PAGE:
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Fleas are back. But not equally or for everyone


In the space of six months, the global semiconductor industry has gone from one of the hottest sectors to one of the most bruised and battered. An economic slowdown, continued Covid lockdowns in China, heightened tensions in the Taiwan Strait and tougher rules from Washington have wiped nearly $2 trillion from the value of listed chipmakers.

Now they are back. An extraordinary turnaround over the past month has added $600 billion to the value of these companies. The rebound was not evenly distributed, however, with some geographies and product sectors doing better than others.

A Bloomberg Opinion analysis of more than 220 publicly traded global chip companies with a market value of at least $1 billion found investors brushed off concerns about the US government’s tougher transfer rules technology to China. At the same time, semiconductor players in the world’s second-largest economy have fared less well, despite recent measures to ease Covid Zero and boost the local economy.

The Biden administration early last month announced it would end access to machinery, software and support that Chinese chipmakers use to manufacture components at 14 nanometers or better. The majority of the capacity is currently 28 nanometers or more, but the new rules are intended to ensure that Beijing does not catch up with the United States and its allies. Stocks of equipment and service providers such as Lam Research Corp. plunged amid fears that China was suddenly off limits.

Chip designers such as Nvidia Corp. and Advanced Micro Devices Inc. also suffered from the belief that Chinese customers would no longer be allowed to source their advanced components used to power artificial intelligence and high-performance computing systems. Likewise, these measures were meant to boost local chip players in China, as the industry benefits from government support aimed at shifting the balance of foreign companies.

Investors now see it differently. Over the past month, the weighted average return of the global semiconductor sector has jumped 21%. The sector is still down about 30% for the year with just two names among mid- and large-cap growth companies (GlobalFoundries Inc. and On Semiconductor Corp.).

Nvidia and AMD, along with Dutch equipment maker ASML Holding NV, led the gains. In fact, it was the biggest players – with market values ​​over $100 billion – that were the main beneficiaries of this turnaround, climbing an average of 23.5%. This could be a sign that investors are ready to return, but would prefer to stick with the blue chip names: Taiwan Semiconductor Manufacturing Co. added nearly $70 billion to its market value in the past month. Small cap companies, which we define as those between $1 billion and $10 billion, are lagging behind.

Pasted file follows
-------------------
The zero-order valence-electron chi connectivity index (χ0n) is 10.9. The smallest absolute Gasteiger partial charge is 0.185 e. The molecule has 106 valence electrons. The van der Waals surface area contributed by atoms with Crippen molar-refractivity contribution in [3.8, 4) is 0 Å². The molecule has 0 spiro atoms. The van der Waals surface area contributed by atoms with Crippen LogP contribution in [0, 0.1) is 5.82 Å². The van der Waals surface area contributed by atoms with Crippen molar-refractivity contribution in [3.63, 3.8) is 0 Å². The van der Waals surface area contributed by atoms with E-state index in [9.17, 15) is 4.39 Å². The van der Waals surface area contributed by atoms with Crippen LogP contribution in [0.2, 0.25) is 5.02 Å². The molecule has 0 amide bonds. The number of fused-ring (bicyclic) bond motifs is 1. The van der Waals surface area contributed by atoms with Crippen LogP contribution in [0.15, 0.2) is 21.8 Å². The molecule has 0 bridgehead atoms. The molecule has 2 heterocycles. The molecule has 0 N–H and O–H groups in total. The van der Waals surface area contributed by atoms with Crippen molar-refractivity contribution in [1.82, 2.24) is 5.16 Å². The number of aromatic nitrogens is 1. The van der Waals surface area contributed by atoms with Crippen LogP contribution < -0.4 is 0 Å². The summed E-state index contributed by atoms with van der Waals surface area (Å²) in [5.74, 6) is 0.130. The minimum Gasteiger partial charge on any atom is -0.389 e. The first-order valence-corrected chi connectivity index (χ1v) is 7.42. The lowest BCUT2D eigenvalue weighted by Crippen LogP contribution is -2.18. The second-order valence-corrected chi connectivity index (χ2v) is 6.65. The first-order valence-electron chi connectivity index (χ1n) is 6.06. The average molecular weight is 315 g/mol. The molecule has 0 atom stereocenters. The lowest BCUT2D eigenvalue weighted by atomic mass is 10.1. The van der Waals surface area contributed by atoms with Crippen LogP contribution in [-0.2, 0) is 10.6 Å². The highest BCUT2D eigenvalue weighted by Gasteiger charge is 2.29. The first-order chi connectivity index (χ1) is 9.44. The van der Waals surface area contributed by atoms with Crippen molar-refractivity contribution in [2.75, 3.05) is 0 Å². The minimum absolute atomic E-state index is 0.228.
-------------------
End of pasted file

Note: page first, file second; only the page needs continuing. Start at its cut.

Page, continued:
Note that we excluded Samsung Electronics Co. from our analysis because although it is a major chipmaker, less than a third of its revenue comes from semiconductors.

Perhaps the biggest sign that investors aren’t concerned about China’s tougher sales regulations is the fact that seven of the top 10 companies are suppliers of equipment or related services. These companies also have the potential to be among the biggest losers after big names including TSMC, Intel Corp. and SK Hynix Inc., have cut their spending budgets for this year citing a supply glut and a deteriorating economic outlook. But rather than canceling orders, it looks increasingly likely that chipmakers will simply postpone purchases until next year in anticipation of long-term growth.

Although much smaller than average Taiwanese and American chipmakers, China’s sheer number of listed companies makes the country a major player in global capital markets, although that has yet to translate into share. of the supply chain.

This plethora of new entrants is largely due to Chinese leader Xi Jinping’s plan to boost the local sector, complemented by preferential treatment and government spending. This should be positive for the industry. But investors don’t seem to believe it will benefit much, even as the United States works harder and harder to cut off the world’s most populous nation from the rest of the planet. Apart from South Korea, which suffers from a heavy reliance on the extremely sluggish memory chip sector, Chinese semiconductor companies have lagged the rebounds of their US, Japanese and Taiwanese counterparts.

The sharp drop in chipmakers in the middle of this year was a stark reminder to investors and the industry not to take the sector for granted. Yet as the dust settles, tensions ease, and world leaders come together once again, the same reasons to fall in love with chips are beginning to reappear. Until the next crisis.

More from this writer and others on Bloomberg Opinion:

• These stricter rules on Chinese tokens are terribly timed: Tim Culpan

• Auto industry is economy’s best hope right now: Conor Sen

• Apple’s chip US move is as much about marketing as it is about technology: Tim Culpan

This column does not necessarily reflect the opinion of the Editorial Board or of Bloomberg LP and its owners.

Tim Culpan is a Bloomberg Opinion columnist covering technology in Asia. Previously, he was a technology reporter for Bloomberg News.

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